Raquel Cion

October 26, 2018 | By | Add a Comment

Raquel Cion’s show at Pangea is entitled Me & Mr. Jones: My Intimate Relationship with David Bowie. Like Bowie, Cion is a shapeshifter. With layered costumes by David Quinn, she peels back the story of her childhood, teenage years, and adult relationships with the icon in his many incarnations. With her low, textured voice, the music itself is a great fit for her. It’s very engaging to hear how a strong actor, under Cynthia Cahill’s direction, tackles those personal and often fantastical lyrics without taking us out of the mood of a real rock show.

“Me & Mr. Jones” has meant various things in music. More recently it’s been known as an Amy Winehouse song—which may have been a riff on Billy Paul’s early 1970s soul hit about infidelity, “Me and Mrs. Jones.” It may be a play on both those titles, but here it also means fidelity to a personal version of David not everyone knows. Bowie was born David Robert Jones; he changed his name to avoid confusion with the front man of the Monkees, Davey Jones.

Musically, the show is driving, nuanced, and soulful; respectful to the Bowie originals yet inventive—a standout. Musical director and pianist Karl Saint Lucy leads the band (Jeremy Bass on guitar, Daniel Shuman on bass, and Michael Ryan Morales on drums). The evening opens and closes with early 1970s Bowie songs (“Moonage Daydream” and “Life on Mars?”) and touches on his very early career with “When I Live My Dream” from 1967, with the other songs ranging from the mid-’70s right up to “Dollar Days” from 2016.

Both Bowie and Cion have had high-stakes experiences that came together where it counts. Sex, drugs, and rock & roll had a heavy fourth player in Bowie’s story: death. While creating his Blackstar album in collaboration with world-class jazz musicians, he was face-to-face with how his own battle with cancer would end, and when. As Cion has successfully navigated more than one round of oncology treatments, the depth of the connection and the subsequent loss of the beloved Mr. Jones became all the more painful and resonant. Cion memorably says that it touched her that Bowie spent the last year of his life with people who so deeply understand how to listen.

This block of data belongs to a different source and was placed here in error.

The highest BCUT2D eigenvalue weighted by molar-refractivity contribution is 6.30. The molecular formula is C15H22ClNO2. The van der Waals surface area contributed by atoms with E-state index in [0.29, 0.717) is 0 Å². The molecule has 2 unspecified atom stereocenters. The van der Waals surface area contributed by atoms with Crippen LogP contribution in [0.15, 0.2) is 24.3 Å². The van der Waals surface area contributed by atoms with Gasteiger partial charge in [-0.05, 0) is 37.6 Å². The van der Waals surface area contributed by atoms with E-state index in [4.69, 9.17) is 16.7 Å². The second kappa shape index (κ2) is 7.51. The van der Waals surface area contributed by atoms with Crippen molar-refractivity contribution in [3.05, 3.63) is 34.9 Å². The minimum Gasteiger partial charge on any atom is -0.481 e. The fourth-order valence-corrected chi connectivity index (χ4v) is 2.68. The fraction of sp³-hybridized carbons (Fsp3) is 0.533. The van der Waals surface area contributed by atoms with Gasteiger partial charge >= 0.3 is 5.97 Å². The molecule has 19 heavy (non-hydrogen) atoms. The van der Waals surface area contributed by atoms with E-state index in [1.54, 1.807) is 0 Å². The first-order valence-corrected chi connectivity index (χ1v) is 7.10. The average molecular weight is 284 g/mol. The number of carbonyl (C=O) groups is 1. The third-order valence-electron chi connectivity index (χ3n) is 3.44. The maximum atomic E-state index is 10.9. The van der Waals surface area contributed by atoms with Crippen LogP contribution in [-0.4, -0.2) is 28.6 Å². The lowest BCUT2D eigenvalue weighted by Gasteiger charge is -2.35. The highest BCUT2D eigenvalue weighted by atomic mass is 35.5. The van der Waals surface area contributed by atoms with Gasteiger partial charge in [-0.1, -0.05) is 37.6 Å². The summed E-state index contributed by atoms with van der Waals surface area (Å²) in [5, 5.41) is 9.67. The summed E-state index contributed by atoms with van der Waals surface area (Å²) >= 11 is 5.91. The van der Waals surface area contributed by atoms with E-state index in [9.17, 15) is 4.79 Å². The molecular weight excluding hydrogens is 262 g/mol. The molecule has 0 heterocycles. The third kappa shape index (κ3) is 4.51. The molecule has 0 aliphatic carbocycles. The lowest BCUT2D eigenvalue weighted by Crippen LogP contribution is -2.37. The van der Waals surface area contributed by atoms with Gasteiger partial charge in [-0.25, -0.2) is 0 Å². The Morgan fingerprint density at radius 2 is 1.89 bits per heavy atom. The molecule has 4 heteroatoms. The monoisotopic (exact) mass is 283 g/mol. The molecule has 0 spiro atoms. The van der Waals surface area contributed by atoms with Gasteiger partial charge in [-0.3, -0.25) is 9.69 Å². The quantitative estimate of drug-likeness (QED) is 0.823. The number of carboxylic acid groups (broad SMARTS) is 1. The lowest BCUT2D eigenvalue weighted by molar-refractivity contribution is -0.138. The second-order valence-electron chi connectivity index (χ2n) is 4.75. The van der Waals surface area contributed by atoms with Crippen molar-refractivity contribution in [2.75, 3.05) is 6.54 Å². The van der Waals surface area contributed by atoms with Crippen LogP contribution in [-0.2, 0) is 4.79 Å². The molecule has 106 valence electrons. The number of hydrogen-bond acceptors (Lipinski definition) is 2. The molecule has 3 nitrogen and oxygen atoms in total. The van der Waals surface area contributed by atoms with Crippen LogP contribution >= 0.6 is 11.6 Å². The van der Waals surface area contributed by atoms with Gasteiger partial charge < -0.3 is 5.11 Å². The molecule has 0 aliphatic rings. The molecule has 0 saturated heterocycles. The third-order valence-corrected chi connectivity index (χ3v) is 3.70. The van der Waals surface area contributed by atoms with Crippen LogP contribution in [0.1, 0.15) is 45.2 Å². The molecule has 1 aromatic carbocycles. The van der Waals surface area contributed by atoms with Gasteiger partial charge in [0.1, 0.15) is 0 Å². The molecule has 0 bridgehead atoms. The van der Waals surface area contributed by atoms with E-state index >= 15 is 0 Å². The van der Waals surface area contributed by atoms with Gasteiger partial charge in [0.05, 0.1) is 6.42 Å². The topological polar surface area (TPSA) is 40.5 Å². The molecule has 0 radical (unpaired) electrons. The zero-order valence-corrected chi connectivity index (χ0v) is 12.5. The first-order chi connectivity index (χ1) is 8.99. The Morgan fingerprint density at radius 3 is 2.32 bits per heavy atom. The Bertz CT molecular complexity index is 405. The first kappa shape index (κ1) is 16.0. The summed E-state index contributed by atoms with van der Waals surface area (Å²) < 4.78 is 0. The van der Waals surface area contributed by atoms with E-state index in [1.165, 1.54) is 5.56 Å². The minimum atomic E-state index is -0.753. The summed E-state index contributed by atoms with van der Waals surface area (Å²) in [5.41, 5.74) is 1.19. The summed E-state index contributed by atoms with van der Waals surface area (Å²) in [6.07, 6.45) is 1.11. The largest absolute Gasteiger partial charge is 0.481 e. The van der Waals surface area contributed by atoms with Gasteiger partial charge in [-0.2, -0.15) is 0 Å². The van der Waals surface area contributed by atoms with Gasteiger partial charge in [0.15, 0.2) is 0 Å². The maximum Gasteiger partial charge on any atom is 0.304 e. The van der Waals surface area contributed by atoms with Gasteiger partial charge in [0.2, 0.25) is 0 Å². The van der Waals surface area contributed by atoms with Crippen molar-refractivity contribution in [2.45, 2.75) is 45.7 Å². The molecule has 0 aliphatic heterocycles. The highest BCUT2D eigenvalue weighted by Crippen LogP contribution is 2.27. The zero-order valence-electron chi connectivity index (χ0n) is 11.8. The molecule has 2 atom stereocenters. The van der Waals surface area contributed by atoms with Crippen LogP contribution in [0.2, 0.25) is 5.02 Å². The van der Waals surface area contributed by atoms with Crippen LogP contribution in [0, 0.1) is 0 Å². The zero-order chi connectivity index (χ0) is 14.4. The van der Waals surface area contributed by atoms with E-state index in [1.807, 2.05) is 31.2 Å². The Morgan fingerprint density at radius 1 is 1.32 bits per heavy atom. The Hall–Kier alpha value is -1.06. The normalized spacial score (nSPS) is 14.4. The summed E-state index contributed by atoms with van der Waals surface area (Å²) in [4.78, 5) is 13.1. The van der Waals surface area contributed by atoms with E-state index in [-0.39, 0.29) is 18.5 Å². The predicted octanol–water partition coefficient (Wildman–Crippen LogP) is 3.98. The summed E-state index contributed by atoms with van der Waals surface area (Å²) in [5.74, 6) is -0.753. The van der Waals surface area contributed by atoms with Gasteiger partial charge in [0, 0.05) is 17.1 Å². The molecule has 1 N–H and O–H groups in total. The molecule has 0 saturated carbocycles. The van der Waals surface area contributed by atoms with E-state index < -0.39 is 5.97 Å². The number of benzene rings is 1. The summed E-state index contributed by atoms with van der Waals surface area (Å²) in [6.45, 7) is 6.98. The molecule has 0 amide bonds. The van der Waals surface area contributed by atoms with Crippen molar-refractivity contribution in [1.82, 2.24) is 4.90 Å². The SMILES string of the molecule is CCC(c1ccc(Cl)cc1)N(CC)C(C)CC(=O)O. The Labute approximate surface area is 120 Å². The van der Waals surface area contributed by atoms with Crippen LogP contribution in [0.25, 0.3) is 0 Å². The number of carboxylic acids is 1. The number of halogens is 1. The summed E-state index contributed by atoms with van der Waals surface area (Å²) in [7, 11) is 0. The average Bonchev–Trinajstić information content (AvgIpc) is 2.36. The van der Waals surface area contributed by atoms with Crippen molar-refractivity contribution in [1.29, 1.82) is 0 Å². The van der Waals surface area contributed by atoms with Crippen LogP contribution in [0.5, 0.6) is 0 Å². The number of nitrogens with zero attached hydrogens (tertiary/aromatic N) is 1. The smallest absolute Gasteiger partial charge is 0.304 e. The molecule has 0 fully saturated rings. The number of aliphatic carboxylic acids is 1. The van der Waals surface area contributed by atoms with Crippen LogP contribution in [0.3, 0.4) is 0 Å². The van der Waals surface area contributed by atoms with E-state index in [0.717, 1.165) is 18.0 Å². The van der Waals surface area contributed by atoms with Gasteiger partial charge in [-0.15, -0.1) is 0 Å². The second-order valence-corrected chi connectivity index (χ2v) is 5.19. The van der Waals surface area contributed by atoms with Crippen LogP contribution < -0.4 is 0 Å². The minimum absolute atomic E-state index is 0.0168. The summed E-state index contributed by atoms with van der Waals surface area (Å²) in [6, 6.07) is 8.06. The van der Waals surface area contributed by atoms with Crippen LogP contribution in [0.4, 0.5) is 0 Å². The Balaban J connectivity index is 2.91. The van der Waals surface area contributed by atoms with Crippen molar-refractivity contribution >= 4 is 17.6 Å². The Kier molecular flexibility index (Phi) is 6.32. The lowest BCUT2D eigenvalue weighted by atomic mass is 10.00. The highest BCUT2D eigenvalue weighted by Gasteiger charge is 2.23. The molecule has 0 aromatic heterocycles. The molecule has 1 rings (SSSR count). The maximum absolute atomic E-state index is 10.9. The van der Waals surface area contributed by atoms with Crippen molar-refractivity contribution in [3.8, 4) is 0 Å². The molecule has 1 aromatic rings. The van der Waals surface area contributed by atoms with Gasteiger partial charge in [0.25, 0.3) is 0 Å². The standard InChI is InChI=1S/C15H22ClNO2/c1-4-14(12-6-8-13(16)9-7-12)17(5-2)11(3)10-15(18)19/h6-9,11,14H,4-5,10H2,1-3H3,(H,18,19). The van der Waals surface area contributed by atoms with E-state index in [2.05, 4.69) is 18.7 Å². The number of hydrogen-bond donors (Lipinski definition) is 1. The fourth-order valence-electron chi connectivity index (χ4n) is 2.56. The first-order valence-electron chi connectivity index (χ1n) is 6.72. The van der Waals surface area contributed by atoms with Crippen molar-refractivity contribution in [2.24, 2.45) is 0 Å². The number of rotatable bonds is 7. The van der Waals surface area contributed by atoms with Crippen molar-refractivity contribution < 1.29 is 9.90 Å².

Whether she’s talking or singing, Cion is magnetic on stage, and she has a deep and honest story to tell. However, with such a strong musical momentum, the show isn’t served by the length of its monologue sections, which take us out of the flow. There’s something otherworldly developing in the music, and I wanted to ride that wave instead of hearing the details of how the Bowie magic has evolved for her. She has an endearing, self-effacing sense of humor about what might be an obsessive and lifelong fangirl relationship with Mr. Jones—but she’s a sophisticated artist exploring a legitimate influence on her work and identity, and she has earned the right not to have to explain or justify her passion.

Me and Mr. Jones: My Intimate Relationship with David Bowie
Pangea – September 14, 15, October 19, 20, November 16, 17

Category: Reviews

About the Author ()

From Canada, Penelope Thomas came to NY to study dance with Merce Cunningham; then through a series of fortunate and unfortunate events, she wound up back in singing and acting. Credits include lead vocals with FauveMuseum on two albums and live at Symphony Space, singing back-up for Bistro Awards director Shellen Lubin at the Metropolitan Room, reading poet Ann Carson’s work at the Whitney, and touring North America and Europe with Mikel Rouse’s The End of Cinematics. In Toronto, she studied piano at the Royal Conservatory of Music and cello with the Claude Watson School for the Arts, and in New York she studied music theory with Mark Wade. She's taught in the New School’s Sweat musical theatre intensive and taught dance in public schools and conservatories.

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